What great marketers know – why brand strength has never been more important. And why their brands flourish.

……their brands will never be found on the junk heap

“The belief that [the] marketing contract can be stripped of all its joyful subjectivity until all that remains between consumer and brand is transaction . . . is the fallacy of our time.” Giles Hedger, Chief of Strategy, Leo Burnett Worldwide How Mad Men Lost the Plot

It has never been easier, nor quicker for brands to be considered ‘junk’ and cast aside. And the ‘best’ have more competition than ever.

As people and markets evolve and ultimately change, so too must brands evolve and if necessary change if they wish to remain relevant and competitive. And not be relegated to the ‘also rans’ scrap heap.

Jeb Bush’s suspension of his campaign, despite one of the largest war chests in the game, attests to brand irrelevance and not being in touch with the market. As does Rubio’s, whose relevance had some traction for a while but ultimately undone by Republican’s move to the rightist ‘fascism’ of Donald Trump.

The history of the development of branding, leading up to brand as a metonym, is closely linked to advances in technology, which changed dissemination of information, distribution of products and services, consumer contact points as well as the nature of the interactions.

Think brands from the age of the stamp of ownership (the word ‘brand’ originates from the Old Norse “Brandr” which means ‘burn’), to trademarks (closely associated with quality) and the continued development of consumerism where marketers realised they could influence, pander to and create increased desire.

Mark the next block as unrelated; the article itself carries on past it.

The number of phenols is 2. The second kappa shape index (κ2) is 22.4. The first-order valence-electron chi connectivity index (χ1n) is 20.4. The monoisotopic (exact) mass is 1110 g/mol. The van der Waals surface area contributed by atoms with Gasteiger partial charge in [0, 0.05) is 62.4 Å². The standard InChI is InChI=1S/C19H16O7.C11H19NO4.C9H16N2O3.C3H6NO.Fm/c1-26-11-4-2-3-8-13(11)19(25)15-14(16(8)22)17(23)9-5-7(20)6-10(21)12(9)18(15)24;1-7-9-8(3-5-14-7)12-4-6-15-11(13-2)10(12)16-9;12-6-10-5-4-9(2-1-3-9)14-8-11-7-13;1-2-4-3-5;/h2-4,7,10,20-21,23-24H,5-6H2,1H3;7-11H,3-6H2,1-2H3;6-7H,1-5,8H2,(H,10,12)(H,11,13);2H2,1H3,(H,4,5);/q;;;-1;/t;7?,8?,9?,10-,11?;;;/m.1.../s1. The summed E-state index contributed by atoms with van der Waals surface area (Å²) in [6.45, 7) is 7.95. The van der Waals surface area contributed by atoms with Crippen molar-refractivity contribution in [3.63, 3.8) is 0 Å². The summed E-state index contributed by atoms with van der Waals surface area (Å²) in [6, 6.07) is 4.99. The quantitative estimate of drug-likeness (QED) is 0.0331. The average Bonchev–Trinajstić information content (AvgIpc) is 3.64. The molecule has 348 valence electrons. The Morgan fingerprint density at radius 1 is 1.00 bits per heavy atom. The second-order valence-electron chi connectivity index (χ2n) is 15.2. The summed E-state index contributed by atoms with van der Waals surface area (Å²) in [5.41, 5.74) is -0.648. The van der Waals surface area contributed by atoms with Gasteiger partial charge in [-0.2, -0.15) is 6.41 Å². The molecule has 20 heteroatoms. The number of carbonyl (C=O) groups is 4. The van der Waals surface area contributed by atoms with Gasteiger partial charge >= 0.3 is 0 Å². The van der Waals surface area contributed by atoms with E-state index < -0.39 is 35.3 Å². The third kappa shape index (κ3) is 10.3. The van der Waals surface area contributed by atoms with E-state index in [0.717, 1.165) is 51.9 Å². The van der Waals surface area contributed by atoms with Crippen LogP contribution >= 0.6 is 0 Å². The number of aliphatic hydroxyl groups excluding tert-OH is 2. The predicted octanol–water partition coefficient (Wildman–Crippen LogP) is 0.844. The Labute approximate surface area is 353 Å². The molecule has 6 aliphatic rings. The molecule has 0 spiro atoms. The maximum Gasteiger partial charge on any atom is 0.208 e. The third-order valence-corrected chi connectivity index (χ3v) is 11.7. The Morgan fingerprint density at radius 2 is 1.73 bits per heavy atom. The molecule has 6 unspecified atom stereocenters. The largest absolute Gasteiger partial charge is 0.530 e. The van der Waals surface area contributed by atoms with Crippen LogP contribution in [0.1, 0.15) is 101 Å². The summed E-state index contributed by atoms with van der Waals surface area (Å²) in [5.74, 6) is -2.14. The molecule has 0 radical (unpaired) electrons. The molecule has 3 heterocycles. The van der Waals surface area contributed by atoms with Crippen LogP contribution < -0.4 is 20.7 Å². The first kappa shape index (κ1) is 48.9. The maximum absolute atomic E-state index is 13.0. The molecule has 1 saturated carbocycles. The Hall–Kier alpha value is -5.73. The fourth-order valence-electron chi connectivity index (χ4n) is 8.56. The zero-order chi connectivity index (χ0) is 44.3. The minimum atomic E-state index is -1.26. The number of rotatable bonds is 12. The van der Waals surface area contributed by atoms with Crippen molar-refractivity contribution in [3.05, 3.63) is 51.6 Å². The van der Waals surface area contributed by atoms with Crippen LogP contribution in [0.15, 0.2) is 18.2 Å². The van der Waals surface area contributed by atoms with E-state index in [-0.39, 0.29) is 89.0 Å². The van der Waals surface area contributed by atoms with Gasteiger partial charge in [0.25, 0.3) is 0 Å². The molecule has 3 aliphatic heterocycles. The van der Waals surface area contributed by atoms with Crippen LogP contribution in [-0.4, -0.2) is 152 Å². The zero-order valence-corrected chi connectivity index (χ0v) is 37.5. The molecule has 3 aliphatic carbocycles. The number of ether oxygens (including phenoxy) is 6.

It wasn’t too long before desire on its own was seen, due to economic and cultural shifts, as nothing more than skin deep with little positive human value bringing out the worst in society. Avarice. Consumers evolved; demanding deeper and more meaning from the brands with which they interacted. It therefore became important to connect with consumers through shared values and shared behaviours.

For the majority of consumers, brands are short cuts to decision making. They put you on the radar, preferably in a favourable position if we as marketers and business leaders have done our jobs BETTER than the competitors.

Baby Boomers are retiring, Generation X (Millenials) were influenced in attaitude by economic prosperity, whilst the Ys and Zs have been / are being led by technology. This influence or shaping results in changed attitudes, culture and values.